Today was the first day of the Iowa State Fair. I had intended to participate in the early morning event (but slept in instead) to break the record for the most corn-dogs eaten by the most people at the same time in the same place. Sounds like it was a rip-roaring success, with over 15,000 people showing up, only 10,000 of which were able to enter the Grand Stand, and I’m not sure, but I think only about 8,400 corn-dogs were available. We listened to the actual “Chomp!” on the radio, and it sounded like a lot of fun!
All 15,000 or so were admiteed to the fair for free. By late this afternoon, I was still meeting people who had been there since the …
As mentioned here last week, Polk County District Court Judge Douglas Staskal made his ruling on the request to temporarily block Iowa’s new smoking ban on Monday. The ruling left the door open for bar owners to to proceed with the case. According to a story on the Des Moines Register web site:
Staskal found it “safe to conclude that the plaintiffs have at least a reasonable chance of succeeding on these claims because, on first impression, the exemptions appear to make the statute as a whole substantially under inclusive in relation to its stated purpose.”
Basically, the bar owners did not provide enough evidence that the law was causing irreperable harm:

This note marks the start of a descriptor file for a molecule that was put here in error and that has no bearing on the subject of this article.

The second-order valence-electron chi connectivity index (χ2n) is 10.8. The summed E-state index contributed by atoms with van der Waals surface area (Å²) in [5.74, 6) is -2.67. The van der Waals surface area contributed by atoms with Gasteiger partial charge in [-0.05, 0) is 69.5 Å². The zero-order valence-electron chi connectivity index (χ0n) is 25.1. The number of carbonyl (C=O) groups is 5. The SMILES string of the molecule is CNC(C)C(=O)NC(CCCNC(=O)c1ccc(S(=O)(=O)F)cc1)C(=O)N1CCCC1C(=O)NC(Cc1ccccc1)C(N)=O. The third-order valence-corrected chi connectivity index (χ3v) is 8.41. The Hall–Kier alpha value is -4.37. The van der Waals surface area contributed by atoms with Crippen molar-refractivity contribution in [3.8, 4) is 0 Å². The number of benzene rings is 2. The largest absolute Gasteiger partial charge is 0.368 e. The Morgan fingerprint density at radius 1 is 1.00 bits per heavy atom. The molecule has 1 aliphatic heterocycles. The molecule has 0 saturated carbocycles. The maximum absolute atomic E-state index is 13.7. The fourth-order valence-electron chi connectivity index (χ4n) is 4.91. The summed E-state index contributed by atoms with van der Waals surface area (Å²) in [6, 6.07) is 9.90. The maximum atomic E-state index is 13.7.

Staskal’s 10-page ruling says complaints of lost business due to the smoking
Bar owners got their first shot in court to get a stay ordered on the 2008 Iowa Smoking Ban. Some bar owners say they are losing business, some preparing to shut down for good. Although one admitted that gasoline prices and other economic issues may be impacting business as well, there should be no doubt that some patrons who enjoy smoking and drinking with their pals probably figure they can spend less buying their own six-pack and drink at home where they can at least smoke (as long they they don’t have a daycare business operating out of the home).
George Eichhorn, fresh off of a Republican primary loss for the honor of running against Democrat Tom Harkin, is representing the group members of the …
Tonight I attended my first Polk County (Iowa) Republican Central Committee meeting. I have never been at this level of politics (okay, 2008 continues to be a year of firsts for me in local politics), and it was more interesting than I expected.
I won’t get into a lot of details about the meeting, except that it was half speeches (which was good, actually) and half business. Fund-raising is definitely a high priority for the party, along with voter turnout.
I was impressed with the variety of people there, various ages, ethnicities, and walks of life. We definitely have a party with a cross-section of the community that takes the time to participate.
Just to clarify, the Central Committee is made up of as many …
When I attended the Iowa State Republican Convention, one thing that I found odd was the district level meetings that were held on Friday night to select district delegates and alternates to the National Convention, electors to go to Washington if our candidate for President wins in Iowa, and representatives to the State Nominating Committee (who select the slate of additional at-large delegates and alternates to the National Convention). What I could not understand was, why we didn’t do this in April when we had the actual District Convention.
Although I still don’t have the answer to why it works this way, Ted Sporer published some recommendations to reform our process, which included centralizing the planning for the State Convention (that is, have the …